Again, I repeat what has been said above: When we get nearer and the focal length gets shorter, the chart at distance d1 gets into the region that is considered in focus (again, excuse my possibly wrong or inexact terminology), but we still resolve exactly the same amount of detail of it (in practice of course less, because our film/sensor has limited resolution).

So I do not disagree with you at all, I just try to describe one aspect of the situation more fully and to find out which of the statements at LL are true.

Best,

Carsten

I thought the asymmetry was well-known from the old rule of thumb (which was presumably developed by landscape photographers using wide angle lenses and which, based on the above, seems to be a gross over-simplification) that one third of the depth-of-field is in front of your focal point, and two-thirds is behind.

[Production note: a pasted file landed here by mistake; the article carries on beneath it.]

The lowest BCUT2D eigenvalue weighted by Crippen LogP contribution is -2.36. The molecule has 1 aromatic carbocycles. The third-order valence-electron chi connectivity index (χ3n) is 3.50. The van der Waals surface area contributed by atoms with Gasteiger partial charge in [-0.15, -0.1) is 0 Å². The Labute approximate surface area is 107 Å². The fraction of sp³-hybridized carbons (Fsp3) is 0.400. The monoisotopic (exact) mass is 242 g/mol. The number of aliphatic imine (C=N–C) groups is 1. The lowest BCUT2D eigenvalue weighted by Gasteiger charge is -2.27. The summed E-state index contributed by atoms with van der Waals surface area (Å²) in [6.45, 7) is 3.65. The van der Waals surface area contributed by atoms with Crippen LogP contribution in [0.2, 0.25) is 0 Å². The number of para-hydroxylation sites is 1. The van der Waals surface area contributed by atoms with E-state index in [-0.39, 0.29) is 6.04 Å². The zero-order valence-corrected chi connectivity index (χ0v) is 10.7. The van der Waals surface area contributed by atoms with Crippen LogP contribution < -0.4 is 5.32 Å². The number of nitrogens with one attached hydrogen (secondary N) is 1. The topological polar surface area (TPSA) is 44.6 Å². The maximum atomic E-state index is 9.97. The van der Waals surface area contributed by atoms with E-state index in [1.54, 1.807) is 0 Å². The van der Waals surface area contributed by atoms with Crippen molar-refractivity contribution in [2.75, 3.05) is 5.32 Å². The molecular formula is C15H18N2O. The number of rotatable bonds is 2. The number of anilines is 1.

Regards,
Adam

Dear Isaac,

Nicely summed up!

There's lots of 'technical' photography where what one cares about is how much real-world detail is collected, e.g., astronomy, microscopy, and photomacrography. Then we concern ourselves primarily with subject resolution, and it drives everything else: "I want to record 50 micron features over a distance range of 2 cm. What focal length, aperture and recording medium will achieve that?" Print sharpness and recorded lp/mm are secondary (whereas they're primary in pictorial work).

There are equations that help us with that, but they're cast differently from the familiar DoF equations, and they're of little value to pictorial photography.

pax / Ctein

"I thought the asymmetry was well-known from the old rule of thumb (which was presumably developed by landscape photographers using wide angle lenses and which, based on the above, seems to be a gross over-simplification) that one third of the depth-of-field is in front of your focal point, and two-thirds is behind."

Adam,
I knew that (in fact I used to *teach* that--may the gods of accuracy forgive me) but what was news to me is that DoF gets *more* asymmetric as focal length decreases.

Mike

"The root of the problem is that when we are trying to operate on an intuitive level, as we often must with photography, our brains are incapable of using even mildly complex (sic) mathematics."